4. Links on LinkedIn. LinkedIn is meant to be a professional platform, so I don’t recommend including links to personal websites or social media profiles that aren’t professional. ie, don’t include your Twitter profile where your personal URL leads to a website of you nude modeling (well, unless you’re only applying to modeling gigs!)
  5. Privacy. Yes, you are entitled to is, so use it. Recruiters and hiring managers don’t need to have access to your Facebook profile (which we do if your privacy settings are set to public, ie for anyone and everyone to see), so if you even suspect there may be something in there that doesn’t look professional, you might just want to set it to “friends only.” No, this does not make you look suspicious — people are entitled to privacy. It doesn’t necessarily mean you have somehing to hide.

I know all of this sounds pretty common sensical, but it’s actually quite common and you may be sending out some of those negative signals without meaning to. Couldn’t hurt to double check just to make sure, right?

*** Like this article? Check out my Job Search Toolbox for more great tips! ***

Sophie’s Job Search Toolbox


Time to become a young professional headed for the future — cheesy photo and everything!!

I’ve written several articles geared toward helping recent grads (and anyone else, really) get a job and plan on writing several more so I thought I would gather all of them neatly in one place O=]

How to Make a Recruiter Like Your Resume

Writing a Kick-Ass Cover Letter

LinkedIn Can Help You Get a Job!

How to Apply to Jobs

Why HR Is Rejecting Your Resume

Are Social Media the Reason You Can’t Get a Job?

Will Playing Hard-To-Get Help You Land Your Dream Job?

How to Ace a Phone Screen (Or Interview!)

How to Structure a Resume

Freebie from before I got into recruiting — How to Get a Job 7 Tips

And many more to come…

How to Apply to Jobs (Very First Steps)


Don’t know what you’re doing??

Applying for jobs doesn’t have to be scary!

No worries =]

So you’ve updated your resume with all your recent positions, you’ve done some research and now know how to write a stellar cover letter… So where are you going to find jobs to apply for?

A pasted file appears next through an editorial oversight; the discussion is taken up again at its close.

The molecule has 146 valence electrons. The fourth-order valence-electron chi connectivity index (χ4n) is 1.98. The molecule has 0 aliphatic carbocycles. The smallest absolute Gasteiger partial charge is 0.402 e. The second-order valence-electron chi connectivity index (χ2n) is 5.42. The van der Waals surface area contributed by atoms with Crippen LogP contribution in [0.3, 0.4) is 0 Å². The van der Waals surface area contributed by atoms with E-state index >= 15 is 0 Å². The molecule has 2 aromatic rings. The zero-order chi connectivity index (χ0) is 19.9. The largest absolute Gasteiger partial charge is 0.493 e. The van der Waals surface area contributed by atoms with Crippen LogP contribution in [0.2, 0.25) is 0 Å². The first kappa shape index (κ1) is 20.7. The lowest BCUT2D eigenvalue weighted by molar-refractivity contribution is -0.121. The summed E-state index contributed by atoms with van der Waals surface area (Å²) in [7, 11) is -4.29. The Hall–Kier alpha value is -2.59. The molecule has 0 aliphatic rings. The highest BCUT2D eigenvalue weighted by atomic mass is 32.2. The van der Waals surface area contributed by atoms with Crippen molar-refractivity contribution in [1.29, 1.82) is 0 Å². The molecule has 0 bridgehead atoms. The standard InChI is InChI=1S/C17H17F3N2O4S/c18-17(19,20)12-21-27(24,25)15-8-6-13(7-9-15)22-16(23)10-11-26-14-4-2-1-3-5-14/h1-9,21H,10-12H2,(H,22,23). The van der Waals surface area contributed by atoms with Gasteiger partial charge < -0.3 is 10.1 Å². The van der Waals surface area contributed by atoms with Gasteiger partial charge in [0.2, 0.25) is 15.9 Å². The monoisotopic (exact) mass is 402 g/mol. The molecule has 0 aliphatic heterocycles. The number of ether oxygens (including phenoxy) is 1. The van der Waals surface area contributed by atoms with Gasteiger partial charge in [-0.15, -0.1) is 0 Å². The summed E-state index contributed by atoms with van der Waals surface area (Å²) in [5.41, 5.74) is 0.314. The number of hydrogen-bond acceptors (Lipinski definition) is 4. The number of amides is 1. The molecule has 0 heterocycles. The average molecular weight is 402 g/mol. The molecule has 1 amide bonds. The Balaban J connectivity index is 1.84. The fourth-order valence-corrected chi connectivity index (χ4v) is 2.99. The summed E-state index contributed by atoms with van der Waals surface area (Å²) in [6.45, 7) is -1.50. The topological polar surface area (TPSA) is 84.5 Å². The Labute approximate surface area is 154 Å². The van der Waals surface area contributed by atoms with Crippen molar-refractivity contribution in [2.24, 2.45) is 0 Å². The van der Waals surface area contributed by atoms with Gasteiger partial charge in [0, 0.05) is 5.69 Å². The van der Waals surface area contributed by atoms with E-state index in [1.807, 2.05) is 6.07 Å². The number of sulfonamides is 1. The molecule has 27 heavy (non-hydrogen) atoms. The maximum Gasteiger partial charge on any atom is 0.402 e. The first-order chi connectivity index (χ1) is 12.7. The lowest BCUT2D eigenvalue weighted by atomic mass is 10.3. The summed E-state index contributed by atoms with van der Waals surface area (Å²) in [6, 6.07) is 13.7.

Well, that depends on the kind of job you’re looking for! Craigslist is great for entry-level type tech positions, administrative jobs like receptionist… and really a large variety of other jobs! Dice is also great for all kinds of tech jobs, and LinkedIn has a wide variety of both entry-level and more advanced positions.

I recommend you do a little looking around to see where you find the most positions you find appealing.

Now what? First, you make sure you’re not wasting your time by making sure you have the required skills asked for in the ad. If you don’t have at least 75% of them, you’re most likely wasting your time (and the HR representative’s!)

Now that you know what the hiring manager wants, make sure you make it as clear as possible to them that you have those qualifications by tweeking your resume to show off key words. Not sure how to do that? Read this article. 

Then write a targeted cover letter (yes, write a different one for each position!) detailing your most persuasive experience to entice your reader to take the time to interview you. Look here for tips on how to write a great cover letter.

Now what? Wait a week or so and follow up if you don’t hear back (unless the ad specifies otherwise.)

Be courteous to whoever you’re dealing with. * Honestly, we do what we’re told. If you don’t have the skills our hiring manager wants to see then we will be wasting both your time and theirs by scheduling you for an interview even though they will not want to speak with you, so please don’t be upset with us. In a lot of cases we are simply the message-bearer.

As always, feel free to post questions and comments =]

*** Like this article? Check out my Job Search Toolbox for more great tips! ***